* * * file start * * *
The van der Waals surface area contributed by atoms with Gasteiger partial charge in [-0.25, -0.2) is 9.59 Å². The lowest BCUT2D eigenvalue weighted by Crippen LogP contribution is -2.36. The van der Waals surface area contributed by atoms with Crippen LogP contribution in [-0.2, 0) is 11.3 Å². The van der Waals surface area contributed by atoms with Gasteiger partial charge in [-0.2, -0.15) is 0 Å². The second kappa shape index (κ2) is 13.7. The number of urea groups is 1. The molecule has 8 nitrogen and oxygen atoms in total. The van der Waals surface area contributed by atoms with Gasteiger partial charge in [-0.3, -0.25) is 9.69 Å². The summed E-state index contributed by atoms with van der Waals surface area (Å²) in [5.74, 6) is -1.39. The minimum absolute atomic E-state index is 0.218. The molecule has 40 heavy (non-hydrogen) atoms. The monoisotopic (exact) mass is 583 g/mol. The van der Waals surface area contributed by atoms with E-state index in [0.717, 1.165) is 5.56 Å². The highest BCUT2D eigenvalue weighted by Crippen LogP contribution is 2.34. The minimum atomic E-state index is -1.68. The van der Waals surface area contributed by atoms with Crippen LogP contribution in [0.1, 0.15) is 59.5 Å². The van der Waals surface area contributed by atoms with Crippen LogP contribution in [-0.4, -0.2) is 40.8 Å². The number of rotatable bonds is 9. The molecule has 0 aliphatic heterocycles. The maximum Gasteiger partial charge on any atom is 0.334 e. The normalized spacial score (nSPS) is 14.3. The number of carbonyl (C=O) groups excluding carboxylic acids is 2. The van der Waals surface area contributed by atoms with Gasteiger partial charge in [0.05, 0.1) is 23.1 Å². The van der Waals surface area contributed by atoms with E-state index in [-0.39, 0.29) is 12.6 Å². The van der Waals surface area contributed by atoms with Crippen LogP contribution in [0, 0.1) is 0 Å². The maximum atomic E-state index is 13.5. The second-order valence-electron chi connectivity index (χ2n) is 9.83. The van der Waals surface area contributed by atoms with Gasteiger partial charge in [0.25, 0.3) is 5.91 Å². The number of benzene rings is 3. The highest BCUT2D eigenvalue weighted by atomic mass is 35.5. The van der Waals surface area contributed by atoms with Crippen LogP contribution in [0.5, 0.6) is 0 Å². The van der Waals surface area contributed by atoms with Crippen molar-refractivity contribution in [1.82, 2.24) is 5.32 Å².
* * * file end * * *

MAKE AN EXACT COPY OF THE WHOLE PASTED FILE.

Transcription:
The van der Waals surface area contributed by atoms with Gasteiger partial charge in [-0.25, -0.2) is 9.59 Å². The lowest BCUT2D eigenvalue weighted by Crippen LogP contribution is -2.36. The van der Waals surface area contributed by atoms with Crippen LogP contribution in [-0.2, 0) is 11.3 Å². The van der Waals surface area contributed by atoms with Gasteiger partial charge in [-0.2, -0.15) is 0 Å². The second kappa shape index (κ2) is 13.7. The number of urea groups is 1. The molecule has 8 nitrogen and oxygen atoms in total. The van der Waals surface area contributed by atoms with Gasteiger partial charge in [-0.3, -0.25) is 9.69 Å². The summed E-state index contributed by atoms with van der Waals surface area (Å²) in [5.74, 6) is -1.39. The minimum absolute atomic E-state index is 0.218. The molecule has 40 heavy (non-hydrogen) atoms. The monoisotopic (exact) mass is 583 g/mol. The van der Waals surface area contributed by atoms with E-state index in [0.717, 1.165) is 5.56 Å². The highest BCUT2D eigenvalue weighted by Crippen LogP contribution is 2.34. The minimum atomic E-state index is -1.68. The van der Waals surface area contributed by atoms with Crippen LogP contribution in [0.1, 0.15) is 59.5 Å². The van der Waals surface area contributed by atoms with Crippen LogP contribution in [-0.4, -0.2) is 40.8 Å². The number of rotatable bonds is 9. The molecule has 0 aliphatic heterocycles. The maximum Gasteiger partial charge on any atom is 0.334 e. The normalized spacial score (nSPS) is 14.3. The number of carbonyl (C=O) groups excluding carboxylic acids is 2. The van der Waals surface area contributed by atoms with Gasteiger partial charge in [0.05, 0.1) is 23.1 Å². The van der Waals surface area contributed by atoms with E-state index in [-0.39, 0.29) is 12.6 Å². The van der Waals surface area contributed by atoms with Crippen LogP contribution in [0, 0.1) is 0 Å². The maximum atomic E-state index is 13.5. The second-order valence-electron chi connectivity index (χ2n) is 9.83. The van der Waals surface area contributed by atoms with Gasteiger partial charge in [0.25, 0.3) is 5.91 Å². The number of benzene rings is 3. The highest BCUT2D eigenvalue weighted by atomic mass is 35.5. The van der Waals surface area contributed by atoms with Crippen LogP contribution in [0.5, 0.6) is 0 Å². The van der Waals surface area contributed by atoms with Crippen molar-refractivity contribution in [1.82, 2.24) is 5.32 Å².